August Wilson Panel discusses black history

02/28/2019

Liza Zulick | Staff Writer

In celebration of Black History Month, Duquesne University hosted the panel discussion, “August Wilson’s Pittsburgh: Work and Life,” on Feb. 26. Hosted by the Gumberg Library, panelists Paul Ellis, Betina Jones and John Hadlock presented on the topic of August Wilson, his plays and how they tell the history of Pittsburgh’s Hill District.

The panel was introduced by Theodore Bergfelt, a Humanities Librarian at Gumberg Library. Bergfelt spoke of the exhibit currently on display, “August Wilson’s Pittsburgh Plays.” This display shows the lives of African Americans and their experiences in the 20th century. This display will be open to the public at the until Feb. 28.

The first speaker to begin the discussion was Jones, adjunct instructor in Duquesne’s Department of English and author of the dissertation This is Me Right Here: August Wilson and Pittsburgh’s Hill District. Jones introduced the idea of how Wilson’s plays represented the history of the Hill District. Some of Wilson’s plays discussed included The Piano Lesson, Two Trains Running, King Hedley II, Jitney and Gem of the Ocean.

“Most people would say the Civil Rights movement is defined by Rosa Parks, who was too tired to move. It starts with her and either ends with Martin Luther King’s birthday being named a holiday or Obama becoming president. Somehow this doesn’t include the activism and the change,” Jones said.

Jones argued that the main historical movement displayed throughout Wilson’s plays was the redevelopment of the Hill District. The Urban Renewal process, which took place between the 1950’s and the 1960’s in Pittsburgh areas like the Hill and East Liberty, are topics in Two Trains Running, King Hedley II and Radio Golf. This is a large part of Pittsburgh’s own black history due to how many African-American families were displaced during this reconstruction.

“Please don’t call him someone who gave a voice to the Hill District. The voice was already there,” Jones said.

The next panelist, John Hadlock, a Ph.D. candidate in the Department of English who has presented on Wilson’s works at local conferences, discussed in depth Wilson’s play The Piano Lesson.

Hadlock discussed the importance of African-American history as seen through this play by looking at the piano as a symbol of ancestral history. The piano in the play is carved by an ancestor of the characters. The main storyline of the play is whether or not to sell the piano. This brings about the argument of familial history and the importance of African-American history in America.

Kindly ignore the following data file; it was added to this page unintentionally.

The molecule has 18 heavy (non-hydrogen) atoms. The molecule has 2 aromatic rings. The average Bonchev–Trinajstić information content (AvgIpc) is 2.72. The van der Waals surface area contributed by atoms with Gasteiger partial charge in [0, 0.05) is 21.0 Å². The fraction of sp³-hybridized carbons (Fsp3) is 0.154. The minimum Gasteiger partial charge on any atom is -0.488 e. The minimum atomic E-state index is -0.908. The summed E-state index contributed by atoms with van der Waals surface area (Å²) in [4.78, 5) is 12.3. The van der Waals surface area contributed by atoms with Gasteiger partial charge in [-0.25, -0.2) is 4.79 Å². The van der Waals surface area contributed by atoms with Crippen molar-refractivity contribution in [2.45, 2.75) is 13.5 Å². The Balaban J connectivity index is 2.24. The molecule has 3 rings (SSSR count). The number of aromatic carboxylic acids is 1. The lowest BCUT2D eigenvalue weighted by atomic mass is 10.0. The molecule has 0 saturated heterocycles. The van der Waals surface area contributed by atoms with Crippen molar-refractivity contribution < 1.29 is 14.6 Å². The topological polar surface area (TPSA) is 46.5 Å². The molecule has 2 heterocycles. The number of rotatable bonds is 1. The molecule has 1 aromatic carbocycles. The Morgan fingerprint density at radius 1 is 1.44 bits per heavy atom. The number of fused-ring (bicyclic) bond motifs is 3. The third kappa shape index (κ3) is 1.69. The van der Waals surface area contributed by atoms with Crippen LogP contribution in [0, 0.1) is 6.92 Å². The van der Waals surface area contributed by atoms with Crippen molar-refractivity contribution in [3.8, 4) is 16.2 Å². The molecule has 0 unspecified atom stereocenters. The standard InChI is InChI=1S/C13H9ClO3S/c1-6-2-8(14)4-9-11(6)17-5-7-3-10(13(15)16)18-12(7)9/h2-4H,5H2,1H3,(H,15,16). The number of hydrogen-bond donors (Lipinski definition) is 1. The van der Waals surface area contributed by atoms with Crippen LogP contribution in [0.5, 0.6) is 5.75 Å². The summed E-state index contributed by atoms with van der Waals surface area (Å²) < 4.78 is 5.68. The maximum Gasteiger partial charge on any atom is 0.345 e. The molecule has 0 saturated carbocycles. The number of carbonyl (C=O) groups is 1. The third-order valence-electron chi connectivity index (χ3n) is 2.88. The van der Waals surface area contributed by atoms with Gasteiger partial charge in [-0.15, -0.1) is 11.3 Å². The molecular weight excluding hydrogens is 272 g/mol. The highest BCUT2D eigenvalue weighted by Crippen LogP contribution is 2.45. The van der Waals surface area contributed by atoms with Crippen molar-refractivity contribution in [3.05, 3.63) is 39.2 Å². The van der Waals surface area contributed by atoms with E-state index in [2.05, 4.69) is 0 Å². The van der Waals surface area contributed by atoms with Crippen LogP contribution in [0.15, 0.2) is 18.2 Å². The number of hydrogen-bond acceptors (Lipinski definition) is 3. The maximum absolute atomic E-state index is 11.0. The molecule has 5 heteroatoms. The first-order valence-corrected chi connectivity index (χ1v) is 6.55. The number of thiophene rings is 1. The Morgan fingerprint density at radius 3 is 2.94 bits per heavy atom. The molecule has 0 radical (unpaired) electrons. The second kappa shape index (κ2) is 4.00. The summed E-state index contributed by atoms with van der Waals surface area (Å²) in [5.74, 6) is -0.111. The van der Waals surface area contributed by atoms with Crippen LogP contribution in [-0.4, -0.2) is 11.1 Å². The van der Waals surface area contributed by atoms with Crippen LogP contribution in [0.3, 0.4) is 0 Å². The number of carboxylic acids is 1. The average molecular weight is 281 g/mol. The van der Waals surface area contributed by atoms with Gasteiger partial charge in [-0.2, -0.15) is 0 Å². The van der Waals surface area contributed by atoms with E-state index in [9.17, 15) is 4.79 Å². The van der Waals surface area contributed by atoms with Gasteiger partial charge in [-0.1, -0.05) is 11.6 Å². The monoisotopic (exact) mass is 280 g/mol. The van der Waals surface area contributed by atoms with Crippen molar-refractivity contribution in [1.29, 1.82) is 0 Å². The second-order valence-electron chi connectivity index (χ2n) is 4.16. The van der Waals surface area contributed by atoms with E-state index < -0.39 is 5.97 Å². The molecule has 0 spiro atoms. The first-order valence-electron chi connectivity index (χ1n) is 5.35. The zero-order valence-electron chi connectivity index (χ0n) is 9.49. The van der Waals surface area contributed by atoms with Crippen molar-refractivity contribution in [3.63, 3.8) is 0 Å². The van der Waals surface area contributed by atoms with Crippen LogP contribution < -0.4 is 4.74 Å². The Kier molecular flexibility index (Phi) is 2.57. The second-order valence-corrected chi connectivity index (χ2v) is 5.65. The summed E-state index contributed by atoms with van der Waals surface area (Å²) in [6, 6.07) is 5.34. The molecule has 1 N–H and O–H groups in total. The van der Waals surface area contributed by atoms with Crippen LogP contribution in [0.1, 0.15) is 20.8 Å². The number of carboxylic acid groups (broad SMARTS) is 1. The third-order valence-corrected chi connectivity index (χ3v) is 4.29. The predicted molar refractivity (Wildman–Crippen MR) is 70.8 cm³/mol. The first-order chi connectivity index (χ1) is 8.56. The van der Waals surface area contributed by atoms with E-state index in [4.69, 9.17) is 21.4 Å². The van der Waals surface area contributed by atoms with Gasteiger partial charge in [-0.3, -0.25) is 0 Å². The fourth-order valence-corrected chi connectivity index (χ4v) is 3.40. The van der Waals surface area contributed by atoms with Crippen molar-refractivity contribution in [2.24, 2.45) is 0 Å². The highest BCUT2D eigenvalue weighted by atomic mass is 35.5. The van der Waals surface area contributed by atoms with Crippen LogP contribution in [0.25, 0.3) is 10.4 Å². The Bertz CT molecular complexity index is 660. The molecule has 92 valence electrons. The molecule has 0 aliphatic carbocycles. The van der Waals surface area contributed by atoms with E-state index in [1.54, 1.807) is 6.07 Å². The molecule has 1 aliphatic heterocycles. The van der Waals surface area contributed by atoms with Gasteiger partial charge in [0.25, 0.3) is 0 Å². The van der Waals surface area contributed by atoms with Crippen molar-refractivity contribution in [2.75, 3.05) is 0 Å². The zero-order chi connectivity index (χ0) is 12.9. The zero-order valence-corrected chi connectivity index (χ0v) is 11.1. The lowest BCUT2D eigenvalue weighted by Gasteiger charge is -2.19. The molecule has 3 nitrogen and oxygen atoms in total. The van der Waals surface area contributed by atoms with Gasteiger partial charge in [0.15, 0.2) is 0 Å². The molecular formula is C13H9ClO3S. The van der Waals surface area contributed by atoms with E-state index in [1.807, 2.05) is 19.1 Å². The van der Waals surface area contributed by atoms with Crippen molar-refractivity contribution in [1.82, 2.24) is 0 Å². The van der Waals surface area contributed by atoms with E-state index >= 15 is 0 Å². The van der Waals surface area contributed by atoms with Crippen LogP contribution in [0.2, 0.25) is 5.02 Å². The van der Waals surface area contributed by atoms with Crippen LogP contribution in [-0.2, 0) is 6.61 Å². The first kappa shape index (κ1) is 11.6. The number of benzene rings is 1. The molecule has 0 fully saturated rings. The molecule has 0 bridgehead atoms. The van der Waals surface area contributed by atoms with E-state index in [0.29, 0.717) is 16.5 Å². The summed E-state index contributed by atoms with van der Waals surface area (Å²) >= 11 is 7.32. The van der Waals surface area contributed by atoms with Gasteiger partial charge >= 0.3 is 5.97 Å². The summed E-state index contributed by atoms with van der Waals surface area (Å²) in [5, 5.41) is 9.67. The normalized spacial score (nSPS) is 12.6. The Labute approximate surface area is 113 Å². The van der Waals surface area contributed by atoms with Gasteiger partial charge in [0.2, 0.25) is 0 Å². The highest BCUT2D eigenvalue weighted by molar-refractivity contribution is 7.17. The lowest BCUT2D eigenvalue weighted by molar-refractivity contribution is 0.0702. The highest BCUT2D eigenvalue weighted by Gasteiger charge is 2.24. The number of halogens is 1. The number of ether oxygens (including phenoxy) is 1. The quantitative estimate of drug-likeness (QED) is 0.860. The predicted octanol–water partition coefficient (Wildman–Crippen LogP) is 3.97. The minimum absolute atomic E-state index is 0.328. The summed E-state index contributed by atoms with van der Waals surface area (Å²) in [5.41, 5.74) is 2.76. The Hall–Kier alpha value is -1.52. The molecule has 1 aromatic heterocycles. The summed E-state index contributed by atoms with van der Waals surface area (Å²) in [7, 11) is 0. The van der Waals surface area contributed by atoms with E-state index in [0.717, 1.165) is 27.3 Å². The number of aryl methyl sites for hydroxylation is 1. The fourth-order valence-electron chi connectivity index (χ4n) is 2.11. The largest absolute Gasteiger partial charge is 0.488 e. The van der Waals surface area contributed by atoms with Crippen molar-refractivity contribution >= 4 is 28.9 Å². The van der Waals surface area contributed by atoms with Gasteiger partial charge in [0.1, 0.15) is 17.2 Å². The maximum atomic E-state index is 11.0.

To conclude the panel discussion, attorney Paul Ellis, executive director of the August Wilson House and August Wilson’s nephew, spoke of what it was like growing up with Wilson and the role the August Wilson House plays with Duquesne University.

“When I was a teenager, we didn’t really know what my uncle was doing. He was always buzzing around, traveling and writing but no one really knew what a playwright was. People weren’t even using that word back then,” said Ellis.

Ellis reflected on the time he first attended his uncle’s Broadway show and how he never anticipated being able to have that experience so many times.

“I developed this deep appreciation for arts and culture. I watched it change people,” said Ellis.

This idea to purchase the August Wilson House came from a conversation he had with his uncle. Since his uncle was now famous and this was the house he had grown up in, Ellis thought it was important to keep that in the family. In February of 2005, the bank foreclosed on house and the man currently living there. This gave Ellis the opportunity to purchase the property before it ever hit the market.

Although August Wilson died before the organization was able to be developed, Ellis and Wilson had once agreed that the house was not going to be a museum, but rather something more active within the community.

In December 2008, Ellis was able to name the August Wilson House as a nonprofit. It was also named as an official historical landmark. Since then, the organization has been involved with communities in the Pittsburgh area, including the Duquesne community.

Every spring since 2012, Duquesne has a class that is involved with working with the nonprofit. Students from the Duquesne community continue to volunteer their time with the organization.

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